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Last Reviewed: Sept. 15, 2009
Last Modified: Oct. 8, 2010
Content Source:
Office of Minority Health & Health Disparities (OMHD)

White Populations

Smithsonian Institute J.C. Huntington School Scene Early 20th Century

Demographics 10 Leading Causes of Death High Prevalence Health Issues Health Disparities
Health Statistics Slides Government Resources Non-Government Resources
Funding Sources Notes  


Whites are people having origins in any of the original peoples of Europe, the Middle East, or North Africa.1
According to the 2000 U.S. Census, those who identify only as white comprise approximately 70 percent of the total U.S. population.
The Census Bureau projects that by the year 2060, white Americans will comprise less than 50 percent of the total U.S. population.
The greatest concentrations of this population are in the Midwest and Northeast, especially Maine, New Hampshire, Vermont, Iowa, North Dakota, West Virginia, Montana, Idaho, Wyoming, and Colorado.2
White Americans belong to a variety of ethnic groups with distinct languages, dialects, and cultures.
Whites represent both extremes of socioeconomic and health status. Some white families have been in the United States for many generations; others are recent immigrants.
The White Population, 2000 (pdf)  US Census Bureau Brief

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10 Leading Causes of Death
White Population, U.S., 2007
  1. Heart disease 6. Alzheimer's Disease
  2. Cancer 7. Diabetes
  3. Chronic lower respiratory disease 8. Influenza and pneumonia
  4. Stroke 9. Nephritis, Nephrotic syndrome, and Nephrosis
  5. Unintentional injuries 10. Suicide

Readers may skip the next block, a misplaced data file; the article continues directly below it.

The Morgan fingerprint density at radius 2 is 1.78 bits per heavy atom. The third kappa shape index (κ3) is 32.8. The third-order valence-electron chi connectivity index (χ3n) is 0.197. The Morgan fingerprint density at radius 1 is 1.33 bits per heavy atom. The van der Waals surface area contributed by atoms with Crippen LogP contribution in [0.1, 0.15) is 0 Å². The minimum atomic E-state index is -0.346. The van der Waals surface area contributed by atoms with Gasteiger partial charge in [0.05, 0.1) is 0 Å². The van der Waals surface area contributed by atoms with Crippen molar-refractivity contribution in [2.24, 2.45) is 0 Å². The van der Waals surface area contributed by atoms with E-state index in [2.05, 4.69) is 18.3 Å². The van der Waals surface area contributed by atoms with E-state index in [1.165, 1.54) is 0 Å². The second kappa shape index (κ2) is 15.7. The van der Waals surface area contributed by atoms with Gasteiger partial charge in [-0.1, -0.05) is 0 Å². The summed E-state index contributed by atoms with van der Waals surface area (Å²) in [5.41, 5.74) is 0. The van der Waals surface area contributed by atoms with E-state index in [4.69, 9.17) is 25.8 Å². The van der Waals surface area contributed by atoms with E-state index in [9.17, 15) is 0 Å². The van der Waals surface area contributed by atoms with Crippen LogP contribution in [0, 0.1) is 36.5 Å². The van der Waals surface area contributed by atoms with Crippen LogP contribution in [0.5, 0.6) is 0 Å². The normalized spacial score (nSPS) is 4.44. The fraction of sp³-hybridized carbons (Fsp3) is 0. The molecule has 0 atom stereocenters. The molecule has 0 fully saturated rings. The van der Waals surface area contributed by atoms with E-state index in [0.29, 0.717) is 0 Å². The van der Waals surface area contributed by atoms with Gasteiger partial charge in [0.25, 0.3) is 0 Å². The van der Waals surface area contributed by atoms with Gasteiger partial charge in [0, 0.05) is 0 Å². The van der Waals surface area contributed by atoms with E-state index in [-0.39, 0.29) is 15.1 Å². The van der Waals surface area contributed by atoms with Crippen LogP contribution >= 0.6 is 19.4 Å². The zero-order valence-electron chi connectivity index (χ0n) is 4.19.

Leading Causes of Death by Race/Ethnicity (pdf)
Health, U.S., 2010, Table 26.
Other High Prevalence Health Issues
In addition, white Americans have disproportionately high prevalence of the following conditions and risk factors:

    topic page

Tuberculosis (TB)

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Health Disparities
The health status of white Americans is often used as the “baseline” against which other racial and ethnic groups are measured. However, whites experience many of the same health problems as other groups.
Factors that contribute to poor health outcomes among whites include lack of access to health care and lack of health insurance.
For more information on some of the health disparities faced by the white community click below for slides and statistics on that topic.
Mortality Rates by Race/Ethnicity, (pdf) Health, U.S., 2006, Table 29
Mid Course Review, Healthy People 2010
Data 2010, Healthy People 2010

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  Slides showing Disparity (ppt)
PowerPoint Presentation on the Office of Minority Health and Health Disparities (OMHD) containing data slides (beginning with slide 21) comparing U.S. incidence or mortality rates by race/ethnicity.
To view these slides in PDF format, see Slides (PDF)

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Health Statistics
CDC's National Center for Health Statistics (NCHS)